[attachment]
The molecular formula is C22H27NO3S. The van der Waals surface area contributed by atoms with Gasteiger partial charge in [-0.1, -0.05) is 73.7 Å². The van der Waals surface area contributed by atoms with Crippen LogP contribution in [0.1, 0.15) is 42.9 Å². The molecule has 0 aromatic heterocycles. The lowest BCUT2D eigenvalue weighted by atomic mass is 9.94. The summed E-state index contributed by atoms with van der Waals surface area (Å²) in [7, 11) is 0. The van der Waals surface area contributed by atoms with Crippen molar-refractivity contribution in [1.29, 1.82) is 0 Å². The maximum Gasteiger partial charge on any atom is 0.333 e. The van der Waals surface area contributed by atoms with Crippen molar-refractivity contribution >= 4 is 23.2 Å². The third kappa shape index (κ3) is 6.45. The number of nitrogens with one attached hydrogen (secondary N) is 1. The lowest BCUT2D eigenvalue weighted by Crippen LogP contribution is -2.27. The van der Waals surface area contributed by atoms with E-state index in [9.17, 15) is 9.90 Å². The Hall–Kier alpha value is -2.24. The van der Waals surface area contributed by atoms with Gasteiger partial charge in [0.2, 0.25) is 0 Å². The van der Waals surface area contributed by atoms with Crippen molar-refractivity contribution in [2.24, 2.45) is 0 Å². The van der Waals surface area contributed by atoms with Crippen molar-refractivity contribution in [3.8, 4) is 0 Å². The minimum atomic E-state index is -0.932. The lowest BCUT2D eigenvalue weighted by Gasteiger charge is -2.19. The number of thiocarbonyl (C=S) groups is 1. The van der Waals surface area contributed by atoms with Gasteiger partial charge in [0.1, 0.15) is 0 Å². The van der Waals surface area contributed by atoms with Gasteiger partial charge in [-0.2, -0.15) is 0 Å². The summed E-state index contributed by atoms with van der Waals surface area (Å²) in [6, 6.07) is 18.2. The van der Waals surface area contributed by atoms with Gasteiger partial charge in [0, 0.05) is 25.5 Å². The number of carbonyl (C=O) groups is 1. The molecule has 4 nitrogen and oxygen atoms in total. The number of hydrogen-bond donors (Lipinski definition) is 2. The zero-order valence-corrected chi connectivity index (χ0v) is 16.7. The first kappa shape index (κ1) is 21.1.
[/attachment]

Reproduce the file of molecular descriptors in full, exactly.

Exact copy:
The molecular formula is C22H27NO3S. The van der Waals surface area contributed by atoms with Gasteiger partial charge in [-0.1, -0.05) is 73.7 Å². The van der Waals surface area contributed by atoms with Crippen LogP contribution in [0.1, 0.15) is 42.9 Å². The molecule has 0 aromatic heterocycles. The lowest BCUT2D eigenvalue weighted by atomic mass is 9.94. The summed E-state index contributed by atoms with van der Waals surface area (Å²) in [7, 11) is 0. The van der Waals surface area contributed by atoms with Crippen molar-refractivity contribution in [1.29, 1.82) is 0 Å². The maximum Gasteiger partial charge on any atom is 0.333 e. The van der Waals surface area contributed by atoms with Crippen molar-refractivity contribution >= 4 is 23.2 Å². The third kappa shape index (κ3) is 6.45. The number of nitrogens with one attached hydrogen (secondary N) is 1. The lowest BCUT2D eigenvalue weighted by Crippen LogP contribution is -2.27. The van der Waals surface area contributed by atoms with E-state index in [9.17, 15) is 9.90 Å². The Hall–Kier alpha value is -2.24. The van der Waals surface area contributed by atoms with Gasteiger partial charge in [0.2, 0.25) is 0 Å². The van der Waals surface area contributed by atoms with Crippen molar-refractivity contribution in [2.24, 2.45) is 0 Å². The van der Waals surface area contributed by atoms with Crippen molar-refractivity contribution in [3.8, 4) is 0 Å². The minimum atomic E-state index is -0.932. The lowest BCUT2D eigenvalue weighted by Gasteiger charge is -2.19. The number of thiocarbonyl (C=S) groups is 1. The van der Waals surface area contributed by atoms with Gasteiger partial charge in [0.1, 0.15) is 0 Å². The van der Waals surface area contributed by atoms with Gasteiger partial charge in [-0.2, -0.15) is 0 Å². The summed E-state index contributed by atoms with van der Waals surface area (Å²) in [6, 6.07) is 18.2. The van der Waals surface area contributed by atoms with Gasteiger partial charge in [0, 0.05) is 25.5 Å². The number of carbonyl (C=O) groups is 1. The molecule has 4 nitrogen and oxygen atoms in total. The number of hydrogen-bond donors (Lipinski definition) is 2. The zero-order valence-corrected chi connectivity index (χ0v) is 16.7. The first kappa shape index (κ1) is 21.1.